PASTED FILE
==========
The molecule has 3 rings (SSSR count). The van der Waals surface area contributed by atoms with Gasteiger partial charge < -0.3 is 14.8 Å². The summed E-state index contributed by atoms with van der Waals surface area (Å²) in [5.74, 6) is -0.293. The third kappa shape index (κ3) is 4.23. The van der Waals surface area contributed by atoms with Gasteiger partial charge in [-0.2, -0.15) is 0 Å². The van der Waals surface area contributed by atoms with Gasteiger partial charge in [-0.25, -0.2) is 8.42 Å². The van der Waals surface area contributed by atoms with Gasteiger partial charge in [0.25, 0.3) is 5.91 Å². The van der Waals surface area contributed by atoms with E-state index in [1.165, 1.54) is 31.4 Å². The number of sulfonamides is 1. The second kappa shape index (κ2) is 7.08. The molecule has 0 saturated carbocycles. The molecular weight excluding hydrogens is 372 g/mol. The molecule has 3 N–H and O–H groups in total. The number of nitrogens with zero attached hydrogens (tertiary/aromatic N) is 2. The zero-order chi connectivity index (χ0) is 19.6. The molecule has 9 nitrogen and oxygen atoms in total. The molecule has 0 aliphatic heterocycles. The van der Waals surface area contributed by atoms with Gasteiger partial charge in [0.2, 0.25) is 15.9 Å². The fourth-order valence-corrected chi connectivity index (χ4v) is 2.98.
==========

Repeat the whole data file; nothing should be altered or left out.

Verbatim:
The molecule has 3 rings (SSSR count). The van der Waals surface area contributed by atoms with Gasteiger partial charge < -0.3 is 14.8 Å². The summed E-state index contributed by atoms with van der Waals surface area (Å²) in [5.74, 6) is -0.293. The third kappa shape index (κ3) is 4.23. The van der Waals surface area contributed by atoms with Gasteiger partial charge in [-0.2, -0.15) is 0 Å². The van der Waals surface area contributed by atoms with Gasteiger partial charge in [-0.25, -0.2) is 8.42 Å². The van der Waals surface area contributed by atoms with Gasteiger partial charge in [0.25, 0.3) is 5.91 Å². The van der Waals surface area contributed by atoms with E-state index in [1.165, 1.54) is 31.4 Å². The number of sulfonamides is 1. The second kappa shape index (κ2) is 7.08. The molecule has 0 saturated carbocycles. The molecular weight excluding hydrogens is 372 g/mol. The molecule has 3 N–H and O–H groups in total. The number of nitrogens with zero attached hydrogens (tertiary/aromatic N) is 2. The zero-order chi connectivity index (χ0) is 19.6. The molecule has 9 nitrogen and oxygen atoms in total. The molecule has 0 aliphatic heterocycles. The van der Waals surface area contributed by atoms with Gasteiger partial charge in [0.2, 0.25) is 15.9 Å². The fourth-order valence-corrected chi connectivity index (χ4v) is 2.98.